Thinking about thinking
Five recent treadmill books
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Robert McKenzie’s We the Fallen People (IVP, 2021) steps away from the question of whether America’s Founders were Christian and asks, Did they have a Bible-based view of human nature? He says yes: They knew their fellow citizens, like all humans, were made in God’s image but corrupted by original sin.
Constitutional Convention delegate Oliver Ellsworth rightly observed, “Perfection is not the lot of human institutions. That which has the … fewest faults is the best we can expect.” Politicians should not claim perfection in themselves or voters.
Founders who understood original sin bequeathed to us a system of checks and balances that we have twisted. A Supreme Court lacking in humility has poisoned our politics. Blowhards dominate Congress. We see daily proof of what concerned James Madison: “Wherever there is an interest and power to do wrong, wrong will generally be done.”
Meanwhile, journalism has become part of the problem, as Batya Ungar-Sargon argues in Bad News: How Woke Media Is Undermining Democracy (Encounter, 2021). Her historical account includes errors, but she’s right that big media today profit by anger. She describes The New York Times’ Project Feels, which allows advertisers to “target ads to specific articles we predict will evoke particular emotions in our readers,” and shows how the newspaper’s business needs—cater to a liberal readership—influence editorial judgment.
Woke is an over-used and superficial slam word, but Owen Strachan’s Christianity and Wokeness (Salem, 2021) is better than the title. He criticizes demands that all whites acknowledge personal guilt and points out ironies in marching orders like this: “Show interest in multiculturalism but do not socially appropriate.” In The Hidden History of Coined Words (Oxford University Press, 2021), Ralph Keyes shows that blog, scientist, and serendipity were all joking inventions, and “bad hair day” may have come from Jane Pauley’s Today Show.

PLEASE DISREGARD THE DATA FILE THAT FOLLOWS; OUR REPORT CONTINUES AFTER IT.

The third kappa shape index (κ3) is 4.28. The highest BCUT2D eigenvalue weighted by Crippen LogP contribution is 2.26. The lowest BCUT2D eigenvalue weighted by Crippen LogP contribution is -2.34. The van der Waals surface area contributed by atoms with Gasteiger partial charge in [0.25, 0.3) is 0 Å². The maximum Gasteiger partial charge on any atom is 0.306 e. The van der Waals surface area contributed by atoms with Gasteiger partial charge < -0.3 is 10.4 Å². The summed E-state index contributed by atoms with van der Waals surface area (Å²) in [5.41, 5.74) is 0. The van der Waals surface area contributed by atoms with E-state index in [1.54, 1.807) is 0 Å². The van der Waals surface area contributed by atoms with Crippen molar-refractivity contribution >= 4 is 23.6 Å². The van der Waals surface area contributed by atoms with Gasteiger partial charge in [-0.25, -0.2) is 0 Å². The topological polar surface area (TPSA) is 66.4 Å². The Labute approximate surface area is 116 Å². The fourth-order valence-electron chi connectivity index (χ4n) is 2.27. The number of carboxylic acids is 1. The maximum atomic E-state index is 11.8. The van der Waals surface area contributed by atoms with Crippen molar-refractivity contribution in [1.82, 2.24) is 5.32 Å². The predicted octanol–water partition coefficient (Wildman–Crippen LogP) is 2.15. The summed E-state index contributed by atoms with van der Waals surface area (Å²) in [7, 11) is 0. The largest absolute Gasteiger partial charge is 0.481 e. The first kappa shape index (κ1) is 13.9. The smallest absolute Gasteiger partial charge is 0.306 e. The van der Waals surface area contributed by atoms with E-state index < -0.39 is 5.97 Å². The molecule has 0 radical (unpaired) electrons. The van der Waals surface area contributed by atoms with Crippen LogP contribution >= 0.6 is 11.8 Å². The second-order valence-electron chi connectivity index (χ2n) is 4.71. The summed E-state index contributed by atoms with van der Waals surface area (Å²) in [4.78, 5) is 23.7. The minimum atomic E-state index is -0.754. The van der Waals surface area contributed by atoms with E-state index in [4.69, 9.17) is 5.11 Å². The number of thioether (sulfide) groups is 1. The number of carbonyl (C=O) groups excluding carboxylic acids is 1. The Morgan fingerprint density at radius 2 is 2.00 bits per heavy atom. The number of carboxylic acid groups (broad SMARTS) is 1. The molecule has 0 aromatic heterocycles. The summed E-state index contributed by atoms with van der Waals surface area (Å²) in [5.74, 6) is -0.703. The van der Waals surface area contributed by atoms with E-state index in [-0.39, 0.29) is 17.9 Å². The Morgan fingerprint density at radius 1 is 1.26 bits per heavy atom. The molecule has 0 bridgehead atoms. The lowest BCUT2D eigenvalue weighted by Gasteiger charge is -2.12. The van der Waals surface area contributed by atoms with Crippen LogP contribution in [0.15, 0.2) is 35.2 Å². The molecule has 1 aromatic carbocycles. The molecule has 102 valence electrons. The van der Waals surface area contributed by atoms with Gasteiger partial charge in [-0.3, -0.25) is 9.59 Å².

We desperately need more teaching in logic, so I welcomed a book by two University of Wisconsin-Madison professors titled When Bad Thinking Happens to Good People (Princeton, 2021). Sadly, Steven Nadler and Lawrence Shapiro offer lumping statements like, “People who reject climate change or who decline to vaccinate their children or who deny evolution by natural selection are not thinking well.”
Those are three different things. We can test the present and check recent records: Vaccination makes sense. That’s different from pretending to know the future: Yes, temperatures are warmer now than they were in the 20th century, but why assume that most change is man-made and that we know what temperatures will be like a century from now? Pretending to know the distant past is also sub-logical: Yes, we have proof of microevolution, but that’s different from scientifically unprovable speculation about how life began and whether macro-transformations occurred.
Collin Hansen and Sarah Zylstra’s Gospelbound (Multnomah, 2021) tells stories of effective compassion: They profile Christians “giving away their freedom, embracing the future, and setting another seat at the table,” thus “demonstrating the fruit of faith as they explicitly invite others to believe in Jesus.” Ken Starr’s Religious Liberty in Crisis (Encounter, 2021) provides a useful primer on our current tendency to shrink the First Amendment. Harry Lee Poe’s The Making of C.S. Lewis (Crossway, 2021) looks at Lewis’ radical conversion to Christianity and his friendships with J.R.R. Tolkien.
Germany in the 1930s and 1940s shows us what happens when churchgoers accept racial discrimination. Saul Friedlander documents the results in Nazi Germany and the Jews (Harper, 1997 and 2007, two volumes), and concludes the survivors could never leave behind Hitler’s reign: “Recurrently, it pulled them back into overwhelming terror.” Professor Jan Eeckhout’s The Profit Paradox (Princeton, 2021) criticizes big corporate power and makes a case for antitrust action. —M.O.
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